Lentini initially made 2 appearances with the Italy national under-21 football team between 1987 and 1990, making his debut on 29 November 1989; he was a member of the squad that reached the semi-finals of the 1990 UEFA European Under-21 Championship, under manager Cesare Maldini, eventually finishing the tournament in third place. Whilst at Torino, he gained his first senior cap for the Italy national football team, in an international friendly in Terni against Belgium on 13 February 1991, which ended in a 0–0 draw. He later become a regular member of Arrigo Sacchi's Italy side during the 1994 FIFA World Cup Qualifying campaign, although he would miss out on the final tournament due to his inconsistent performances following his serious car accident in August 1993. He was capped on 13 occasions in total, making his last appearance on 6 November 1996.[1]

Style of play[edit]

"He was a really big talent… Fast, strong, physical. Really good."

— Former A.C. Milan manager Fabio Capello on Lentini's ability prior to his accident in 1993.[3]

During his prime, prior to his road accident in 1993, which later affected his career, Lentini was considered a highly talented prospect, and was known for his pace, mobility, work-rate, physical strength, intelligence, and leadership. Usually deployed as a left winger, in particular, he was highly regarded for his creativity, his excellent technical ability, balance, and his dribbling skills, as well as his crossing ability, which made him extremely effective on either wing, and allowed him to beat opponents and provide assists for team-mates.[4][5]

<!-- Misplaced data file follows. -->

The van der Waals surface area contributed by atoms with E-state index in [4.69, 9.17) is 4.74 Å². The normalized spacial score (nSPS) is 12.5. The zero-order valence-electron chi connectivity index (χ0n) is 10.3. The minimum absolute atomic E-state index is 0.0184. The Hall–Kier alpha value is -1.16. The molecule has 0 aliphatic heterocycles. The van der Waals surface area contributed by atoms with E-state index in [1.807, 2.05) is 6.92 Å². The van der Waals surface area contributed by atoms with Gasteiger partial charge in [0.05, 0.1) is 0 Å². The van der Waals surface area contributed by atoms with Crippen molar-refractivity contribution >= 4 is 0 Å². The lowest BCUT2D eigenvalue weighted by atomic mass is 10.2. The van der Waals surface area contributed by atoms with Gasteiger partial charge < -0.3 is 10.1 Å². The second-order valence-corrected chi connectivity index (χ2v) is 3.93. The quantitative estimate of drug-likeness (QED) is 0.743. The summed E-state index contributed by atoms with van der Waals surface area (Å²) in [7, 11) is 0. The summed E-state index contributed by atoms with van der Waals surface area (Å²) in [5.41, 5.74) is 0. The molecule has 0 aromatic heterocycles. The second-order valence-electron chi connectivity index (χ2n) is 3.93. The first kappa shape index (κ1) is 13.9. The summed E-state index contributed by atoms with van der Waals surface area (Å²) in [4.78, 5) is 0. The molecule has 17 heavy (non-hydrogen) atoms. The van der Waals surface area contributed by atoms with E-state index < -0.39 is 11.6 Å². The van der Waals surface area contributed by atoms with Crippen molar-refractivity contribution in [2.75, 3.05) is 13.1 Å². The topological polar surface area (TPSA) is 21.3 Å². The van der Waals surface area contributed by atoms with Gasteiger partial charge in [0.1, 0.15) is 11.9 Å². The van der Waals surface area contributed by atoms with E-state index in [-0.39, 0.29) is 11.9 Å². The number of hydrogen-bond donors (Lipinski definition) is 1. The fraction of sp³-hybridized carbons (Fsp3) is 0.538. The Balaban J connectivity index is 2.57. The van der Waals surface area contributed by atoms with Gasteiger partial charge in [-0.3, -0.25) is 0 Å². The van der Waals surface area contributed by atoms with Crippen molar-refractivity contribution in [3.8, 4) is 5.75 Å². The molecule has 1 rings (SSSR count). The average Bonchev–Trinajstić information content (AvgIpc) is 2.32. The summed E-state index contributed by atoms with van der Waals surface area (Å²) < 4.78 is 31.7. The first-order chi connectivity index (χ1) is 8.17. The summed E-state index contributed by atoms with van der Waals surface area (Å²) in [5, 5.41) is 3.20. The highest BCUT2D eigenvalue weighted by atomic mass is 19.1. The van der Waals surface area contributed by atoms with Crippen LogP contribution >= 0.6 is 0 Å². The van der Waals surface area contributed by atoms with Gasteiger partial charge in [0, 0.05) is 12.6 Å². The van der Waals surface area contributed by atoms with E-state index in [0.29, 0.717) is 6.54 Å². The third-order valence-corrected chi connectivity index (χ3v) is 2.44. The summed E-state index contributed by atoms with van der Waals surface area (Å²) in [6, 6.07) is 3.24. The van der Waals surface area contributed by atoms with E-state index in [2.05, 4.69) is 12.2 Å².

Personal life[edit]

His son, Nicholas, is currently a goalkeeper.[8]

Honours[edit]

Club[edit]

Milan[5]
Torino[5]

References[edit]

  1. ^ a b c "Convocazioni e presenze in campo: Lentini Gianluigi". Club Italia: Nazionale A (in Italian). FIGC. Retrieved 16 October 2011. 
  2. ^ Oliver Irish (2 September 2001). "The 10 biggest wastes of money in football history". The Observer. Retrieved 28 January 2016. 
  3. ^ a b c Charlie Pulling (27 January 2013). "The real story of Gianluigi Lentini". worldsoccer.com. World Soccer. Retrieved 14 April 2015. 
  4. ^ a b c Daz Pearce (24 March 2010). "Calcio Retro - the Lentini story". footballitaliano.co.uk. Retrieved 25 February 2012. 
  5. ^ a b c d e f g "Gianluigi Lentini: la corsa del gambero" (in Italian). Storie di Calcio. Retrieved 18 January 2015. 
  6. ^ "Lentini 'will recover' from car crash injuries". The Independent. 4 August 1993. Retrieved 10 January 2010. 
  7. ^ "Gianluigi Lentini – Legend Of Calcio Or Not". Forza Italian Football. 5 November 2011. Retrieved 23 November 2012. 
  8. ^ Paolo Ghisoni. "NICHOLAS LENTINI" (in Italian). Talenti del Calcio. Retrieved 28 January 2016.